"Windsor Drive" is a highly conceptualized art film that blends psycho drama surrealism with intense, theatrical cult film nuance. It all works to create a mixtape of emotion driven by tight performances, beautiful and macabre imagery, and melancholia. The film is directed by Natalie Bible' in her feature film, directorial debut. "Windsor Drive" stars Tommy O’Reilly, Samaire Armstrong, Maetrix Fitten, Matt Cohen, Anna Biani, Jillian Murray.
Synopsis: Windsor Drive explores the disturbed mind of River Miller, a mentally unstable 27 year old, haunted by the death of his girlfriend, Jordana. Trapped by the voices and visions in his head, River’s world begins to crumble forcing him to move to new surroundings hoping to calm his demons, but when he moves in with Wulfric and Ivy, two vampy hipsters with an agenda of their own. Everything falls apart and the deaths start again.
Now I am sure that the synopsis is what plays out in "Windsor Drive" but I am also certain that I didn't actually see it play out as simple as the synopsis alludes. Confusing? Well so is Natalie Bible's feature film debut. The story is told in fractured moments that I am pretty sure are replaying in the anti-protagonist's mind after the psychotic break. The film keeps you questioning almost everything that unfolds in this twisted bit of psychotica of a success-starved, wanna-be actor just trying desperately to get his foot in the door, even to the point of "taking care" of anyone or any problem that gets in his way. Okay so yeah, I kind of did follow the story pretty well, I am just not sure that it all really happened or was just in this dude's mind!
The cast is amazing. Young-hot-hipster, ultra indie, retro posh actors/models that are so pretty on screen it is almost intimidating. The scenes and character development is framed beautifully with moments of David Lynch-esque drama and character interactions. The cinematography is is so well done that it is painfully obvious that the talent is beyond seasoned. Natalie Bible's direction is so wonderfully surreal and elevated that you leave "Windsor Drive" lost in a haze of having just finished some high concept performance art exhibition. These are also the things within this film that cripple the overall experience of enjoying "Windsor Drive" as just a "movie-goer".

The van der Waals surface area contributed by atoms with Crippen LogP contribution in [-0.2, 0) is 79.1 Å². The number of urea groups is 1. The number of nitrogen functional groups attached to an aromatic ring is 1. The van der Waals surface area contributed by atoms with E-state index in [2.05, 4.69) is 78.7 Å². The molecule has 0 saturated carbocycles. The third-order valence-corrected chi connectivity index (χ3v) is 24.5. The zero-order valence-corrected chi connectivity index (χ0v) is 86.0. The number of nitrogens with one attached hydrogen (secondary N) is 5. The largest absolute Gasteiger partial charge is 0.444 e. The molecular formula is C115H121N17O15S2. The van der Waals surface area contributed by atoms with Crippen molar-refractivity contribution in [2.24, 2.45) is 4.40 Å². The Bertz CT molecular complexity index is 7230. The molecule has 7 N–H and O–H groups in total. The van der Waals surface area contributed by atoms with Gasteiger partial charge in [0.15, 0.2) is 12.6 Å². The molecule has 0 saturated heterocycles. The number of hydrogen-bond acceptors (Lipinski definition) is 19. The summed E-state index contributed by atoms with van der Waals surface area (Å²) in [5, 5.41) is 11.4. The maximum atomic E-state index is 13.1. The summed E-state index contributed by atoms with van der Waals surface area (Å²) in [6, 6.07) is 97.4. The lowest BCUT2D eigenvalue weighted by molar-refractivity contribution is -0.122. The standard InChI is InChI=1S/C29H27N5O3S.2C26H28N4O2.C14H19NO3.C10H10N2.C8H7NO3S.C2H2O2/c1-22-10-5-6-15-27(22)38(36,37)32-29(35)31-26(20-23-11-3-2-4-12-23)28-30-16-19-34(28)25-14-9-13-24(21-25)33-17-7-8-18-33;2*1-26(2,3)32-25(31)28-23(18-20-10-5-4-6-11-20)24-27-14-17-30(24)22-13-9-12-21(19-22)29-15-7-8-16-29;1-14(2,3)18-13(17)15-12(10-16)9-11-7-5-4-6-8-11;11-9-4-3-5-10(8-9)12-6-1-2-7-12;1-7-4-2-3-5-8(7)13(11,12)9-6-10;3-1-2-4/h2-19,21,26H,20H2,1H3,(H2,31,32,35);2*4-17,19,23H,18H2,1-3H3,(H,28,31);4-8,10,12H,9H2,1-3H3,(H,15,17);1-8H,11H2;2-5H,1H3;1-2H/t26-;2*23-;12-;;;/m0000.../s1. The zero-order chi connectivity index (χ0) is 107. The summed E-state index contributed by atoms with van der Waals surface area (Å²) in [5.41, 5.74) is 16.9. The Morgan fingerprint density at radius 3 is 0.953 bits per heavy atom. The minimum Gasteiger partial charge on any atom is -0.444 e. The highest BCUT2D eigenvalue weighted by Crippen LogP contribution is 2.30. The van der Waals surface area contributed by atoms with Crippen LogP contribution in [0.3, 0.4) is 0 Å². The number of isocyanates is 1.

The staging of the scenes, the high art cinematography that permeates almost every scene, the hipster-trendy, new-young-Hollywood thing, all just seem too much and ultimately take away from the story that desperately tries to be told here. Now don't get me wrong, I have most of these actors/models in several "fuckable/hottie" folders on Pinterest, this whole art film subgenre in suspense thriller is like candy to my eyes, but I would be remiss not to point out that "Windsor Drive" plays out like a weird blend of performance art-music video, and fashion print ad/ultra trendy perfume commercial. These aren't necessarily bad things to have visually entertaining your audience, but they should never over-shadow the story, the story should be the star, and in all honesty it isn't in "Windsor Drive".
Now for the trivial, but all important stuff, that for me as a basic bitch, horror fan, does or doesn't show up in the film. The special effects are non-existent beyond some clever, creative videography gimmicks common in the trade. There is no real "follow through" on the obviously hinted at death/murder/kill stuff. A splash of blood here or there, suggested moments of cruelty and psychotica, but nothing that would pull in your average thriller fan. On the plus side-and it is a big plus, actually many, many plus's. The soundtrack is indie-urban, young, and killer. It plays a major role in creating atmosphere, mood, and emotion within these scenes and the overall effect on the film. Then there is the delicious and gorgeous Matt Cohen-probably the hottest young hunk in Hollywood today! Throw in the uber-fierce femme fatale, Samaire Armstrong, and the dapper, sexy-cool Kyan DuBois-OMG! Those items alone have me sold on "Windsor Drive". Overall the film is stellar as an avant-garde, super trendy art film with cult cinema flare, but it will disappoint with the thriller/suspense, story-driven audience.